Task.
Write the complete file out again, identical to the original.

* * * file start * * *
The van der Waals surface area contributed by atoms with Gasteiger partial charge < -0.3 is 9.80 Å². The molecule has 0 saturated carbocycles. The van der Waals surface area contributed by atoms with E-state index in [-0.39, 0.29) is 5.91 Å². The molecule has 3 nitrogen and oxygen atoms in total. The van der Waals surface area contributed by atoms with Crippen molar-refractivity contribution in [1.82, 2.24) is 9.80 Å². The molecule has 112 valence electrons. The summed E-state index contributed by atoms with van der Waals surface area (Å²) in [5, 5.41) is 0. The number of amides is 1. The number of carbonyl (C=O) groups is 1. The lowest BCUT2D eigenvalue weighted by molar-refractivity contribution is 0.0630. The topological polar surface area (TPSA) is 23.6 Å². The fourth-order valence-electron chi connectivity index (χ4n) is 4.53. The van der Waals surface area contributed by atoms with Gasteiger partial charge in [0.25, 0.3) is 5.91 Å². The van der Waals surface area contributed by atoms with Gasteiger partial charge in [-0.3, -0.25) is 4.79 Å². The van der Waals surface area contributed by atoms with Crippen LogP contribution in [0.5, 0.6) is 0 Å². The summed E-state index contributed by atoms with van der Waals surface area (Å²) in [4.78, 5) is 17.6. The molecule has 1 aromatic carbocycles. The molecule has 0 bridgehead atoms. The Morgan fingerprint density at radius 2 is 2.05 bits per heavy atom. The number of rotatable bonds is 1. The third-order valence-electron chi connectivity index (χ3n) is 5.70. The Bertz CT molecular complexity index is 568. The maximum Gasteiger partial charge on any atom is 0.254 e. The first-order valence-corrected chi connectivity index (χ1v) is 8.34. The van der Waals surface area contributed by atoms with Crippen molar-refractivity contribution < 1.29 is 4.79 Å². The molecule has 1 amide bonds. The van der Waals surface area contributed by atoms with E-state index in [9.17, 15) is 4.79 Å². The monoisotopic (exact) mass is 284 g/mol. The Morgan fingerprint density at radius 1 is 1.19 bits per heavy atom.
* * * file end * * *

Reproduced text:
The van der Waals surface area contributed by atoms with Gasteiger partial charge < -0.3 is 9.80 Å². The molecule has 0 saturated carbocycles. The van der Waals surface area contributed by atoms with E-state index in [-0.39, 0.29) is 5.91 Å². The molecule has 3 nitrogen and oxygen atoms in total. The van der Waals surface area contributed by atoms with Crippen molar-refractivity contribution in [1.82, 2.24) is 9.80 Å². The molecule has 112 valence electrons. The summed E-state index contributed by atoms with van der Waals surface area (Å²) in [5, 5.41) is 0. The number of amides is 1. The number of carbonyl (C=O) groups is 1. The lowest BCUT2D eigenvalue weighted by molar-refractivity contribution is 0.0630. The topological polar surface area (TPSA) is 23.6 Å². The fourth-order valence-electron chi connectivity index (χ4n) is 4.53. The van der Waals surface area contributed by atoms with Gasteiger partial charge in [0.25, 0.3) is 5.91 Å². The van der Waals surface area contributed by atoms with Gasteiger partial charge in [-0.3, -0.25) is 4.79 Å². The van der Waals surface area contributed by atoms with Crippen LogP contribution in [0.5, 0.6) is 0 Å². The summed E-state index contributed by atoms with van der Waals surface area (Å²) in [4.78, 5) is 17.6. The molecule has 1 aromatic carbocycles. The molecule has 0 bridgehead atoms. The Morgan fingerprint density at radius 2 is 2.05 bits per heavy atom. The number of rotatable bonds is 1. The third-order valence-electron chi connectivity index (χ3n) is 5.70. The Bertz CT molecular complexity index is 568. The maximum Gasteiger partial charge on any atom is 0.254 e. The first-order valence-corrected chi connectivity index (χ1v) is 8.34. The van der Waals surface area contributed by atoms with Crippen molar-refractivity contribution < 1.29 is 4.79 Å². The molecule has 1 amide bonds. The van der Waals surface area contributed by atoms with E-state index in [9.17, 15) is 4.79 Å². The monoisotopic (exact) mass is 284 g/mol. The Morgan fingerprint density at radius 1 is 1.19 bits per heavy atom.